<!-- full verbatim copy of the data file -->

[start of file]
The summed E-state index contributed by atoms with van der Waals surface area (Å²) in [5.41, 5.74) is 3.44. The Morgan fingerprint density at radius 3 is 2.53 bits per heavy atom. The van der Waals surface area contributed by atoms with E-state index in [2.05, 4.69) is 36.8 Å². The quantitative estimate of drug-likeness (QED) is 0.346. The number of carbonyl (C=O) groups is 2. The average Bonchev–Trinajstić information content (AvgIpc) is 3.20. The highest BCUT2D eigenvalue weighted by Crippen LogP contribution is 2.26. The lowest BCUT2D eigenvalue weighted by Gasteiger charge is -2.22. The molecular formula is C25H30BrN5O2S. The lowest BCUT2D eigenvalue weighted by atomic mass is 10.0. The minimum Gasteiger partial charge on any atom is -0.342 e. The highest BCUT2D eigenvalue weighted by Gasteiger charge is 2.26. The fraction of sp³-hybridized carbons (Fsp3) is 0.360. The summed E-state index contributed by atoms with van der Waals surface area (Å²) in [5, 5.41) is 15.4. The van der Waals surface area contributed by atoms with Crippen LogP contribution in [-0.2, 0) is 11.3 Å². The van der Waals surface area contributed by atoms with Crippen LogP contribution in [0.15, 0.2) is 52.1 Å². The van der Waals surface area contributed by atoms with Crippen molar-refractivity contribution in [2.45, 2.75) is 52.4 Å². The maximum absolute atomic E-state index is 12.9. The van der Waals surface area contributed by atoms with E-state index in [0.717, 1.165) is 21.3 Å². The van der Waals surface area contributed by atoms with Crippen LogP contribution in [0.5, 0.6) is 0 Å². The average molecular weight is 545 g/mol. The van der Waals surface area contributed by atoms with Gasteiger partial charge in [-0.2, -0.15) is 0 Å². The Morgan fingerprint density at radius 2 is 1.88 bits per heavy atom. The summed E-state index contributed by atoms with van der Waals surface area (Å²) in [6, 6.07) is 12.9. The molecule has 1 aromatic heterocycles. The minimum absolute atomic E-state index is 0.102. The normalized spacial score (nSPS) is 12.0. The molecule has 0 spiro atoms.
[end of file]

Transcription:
The summed E-state index contributed by atoms with van der Waals surface area (Å²) in [5.41, 5.74) is 3.44. The Morgan fingerprint density at radius 3 is 2.53 bits per heavy atom. The van der Waals surface area contributed by atoms with E-state index in [2.05, 4.69) is 36.8 Å². The quantitative estimate of drug-likeness (QED) is 0.346. The number of carbonyl (C=O) groups is 2. The average Bonchev–Trinajstić information content (AvgIpc) is 3.20. The highest BCUT2D eigenvalue weighted by Crippen LogP contribution is 2.26. The lowest BCUT2D eigenvalue weighted by Gasteiger charge is -2.22. The molecular formula is C25H30BrN5O2S. The lowest BCUT2D eigenvalue weighted by atomic mass is 10.0. The minimum Gasteiger partial charge on any atom is -0.342 e. The highest BCUT2D eigenvalue weighted by Gasteiger charge is 2.26. The fraction of sp³-hybridized carbons (Fsp3) is 0.360. The summed E-state index contributed by atoms with van der Waals surface area (Å²) in [5, 5.41) is 15.4. The van der Waals surface area contributed by atoms with Crippen LogP contribution in [-0.2, 0) is 11.3 Å². The van der Waals surface area contributed by atoms with Crippen LogP contribution in [0.15, 0.2) is 52.1 Å². The van der Waals surface area contributed by atoms with Crippen molar-refractivity contribution in [2.45, 2.75) is 52.4 Å². The maximum absolute atomic E-state index is 12.9. The van der Waals surface area contributed by atoms with E-state index in [0.717, 1.165) is 21.3 Å². The van der Waals surface area contributed by atoms with Crippen LogP contribution in [0.5, 0.6) is 0 Å². The average molecular weight is 545 g/mol. The van der Waals surface area contributed by atoms with Gasteiger partial charge in [-0.2, -0.15) is 0 Å². The Morgan fingerprint density at radius 2 is 1.88 bits per heavy atom. The summed E-state index contributed by atoms with van der Waals surface area (Å²) in [6, 6.07) is 12.9. The molecule has 1 aromatic heterocycles. The minimum absolute atomic E-state index is 0.102. The normalized spacial score (nSPS) is 12.0. The molecule has 0 spiro atoms.